Alluvial gold was found along Reedy Creek in 1858 and alluvial mining peaked in 1864 when there was a large rush to a tributary called Nuggetty Gully. About 400 miners were said to have attended this rush. After the initial frenzy of the rush, alluvial miners settled along the creek constructing a number of water races to facilitate banks sluicing.
The alluvial mining population along Reedy Creek dramatically increased in 1866 when some 300 Chinese miners arrived, rising to 450 by the end of year. The Chinese miners erected stores and many huts. By 1868, most of the Chinese miners had deserted Reedy Creek, those that stayed were reported working for European puddling machine owners.
The Reedy Creek field experienced a revival during the late 1870s when prospectors proved a payable resource in the defunct Doyles Reef mine. The erection of a crushing battery at the mine led to other abandoned mines in the vicinity being taken up. By 1881 the field had six batteries and the larger mines were reported as being well-capitalised and fully equipped with rock drills, pumping and winding gear, etc. Average yields from the Reedy Creek reefs in 1881 were from 1oz to 10 ounces per ton.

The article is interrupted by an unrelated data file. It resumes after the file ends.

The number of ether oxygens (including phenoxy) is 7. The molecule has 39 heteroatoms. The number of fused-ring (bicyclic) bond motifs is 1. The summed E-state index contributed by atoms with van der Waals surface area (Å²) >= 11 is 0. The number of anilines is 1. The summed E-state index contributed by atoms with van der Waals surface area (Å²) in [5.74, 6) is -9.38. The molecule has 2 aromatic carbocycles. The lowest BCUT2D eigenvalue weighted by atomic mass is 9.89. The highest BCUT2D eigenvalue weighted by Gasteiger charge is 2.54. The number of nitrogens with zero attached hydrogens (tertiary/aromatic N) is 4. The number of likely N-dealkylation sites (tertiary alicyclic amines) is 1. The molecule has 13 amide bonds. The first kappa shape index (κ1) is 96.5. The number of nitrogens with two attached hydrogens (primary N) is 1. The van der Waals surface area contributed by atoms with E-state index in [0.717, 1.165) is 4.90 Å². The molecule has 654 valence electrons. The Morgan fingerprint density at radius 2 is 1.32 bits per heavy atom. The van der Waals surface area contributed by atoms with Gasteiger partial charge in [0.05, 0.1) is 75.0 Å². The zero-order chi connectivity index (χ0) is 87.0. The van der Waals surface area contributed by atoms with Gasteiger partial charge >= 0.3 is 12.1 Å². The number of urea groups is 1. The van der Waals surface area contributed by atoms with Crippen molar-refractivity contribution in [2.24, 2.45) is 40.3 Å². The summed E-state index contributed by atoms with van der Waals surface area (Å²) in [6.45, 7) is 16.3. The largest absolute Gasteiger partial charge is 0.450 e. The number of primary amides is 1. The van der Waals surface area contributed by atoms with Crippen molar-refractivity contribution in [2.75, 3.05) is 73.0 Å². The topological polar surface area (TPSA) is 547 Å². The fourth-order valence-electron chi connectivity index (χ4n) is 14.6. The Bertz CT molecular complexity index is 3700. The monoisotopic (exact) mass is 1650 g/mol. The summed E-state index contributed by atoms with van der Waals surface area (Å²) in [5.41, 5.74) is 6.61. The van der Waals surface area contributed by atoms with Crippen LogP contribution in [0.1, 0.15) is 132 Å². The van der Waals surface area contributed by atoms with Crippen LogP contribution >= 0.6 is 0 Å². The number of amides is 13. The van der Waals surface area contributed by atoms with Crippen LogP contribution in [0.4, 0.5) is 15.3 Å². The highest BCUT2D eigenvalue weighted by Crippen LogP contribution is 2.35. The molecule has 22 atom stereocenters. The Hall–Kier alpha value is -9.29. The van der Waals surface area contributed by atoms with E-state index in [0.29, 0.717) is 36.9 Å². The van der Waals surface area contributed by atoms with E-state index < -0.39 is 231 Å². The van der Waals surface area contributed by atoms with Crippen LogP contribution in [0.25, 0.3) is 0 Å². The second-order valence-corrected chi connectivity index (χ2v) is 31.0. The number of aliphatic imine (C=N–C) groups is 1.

The three principal Reedy Creek mines on the field during the 1880s were the Langridge, Crown, and Doyle’s. Doyle’s had the deepest shaft, down 610ft by 1884. By 1888, these three claims had worked out their shallow ground and needed to prove deeper ground, and the mining registrar suggested that the companies would do better to amalgamate and sink one main shaft, as the three lines of reef were only about 400ft apart. ‘At present,’ he wrote, ‘there are nine enginedrivers, three legal managers, and three mining managers, besides firewood for three engines required.’ Amalgamation took place soon after, and Langridge & Doyle’s United GMC was formed.
Further attempts to develop the Reedy Creek reefs did not bear fruit after 1890.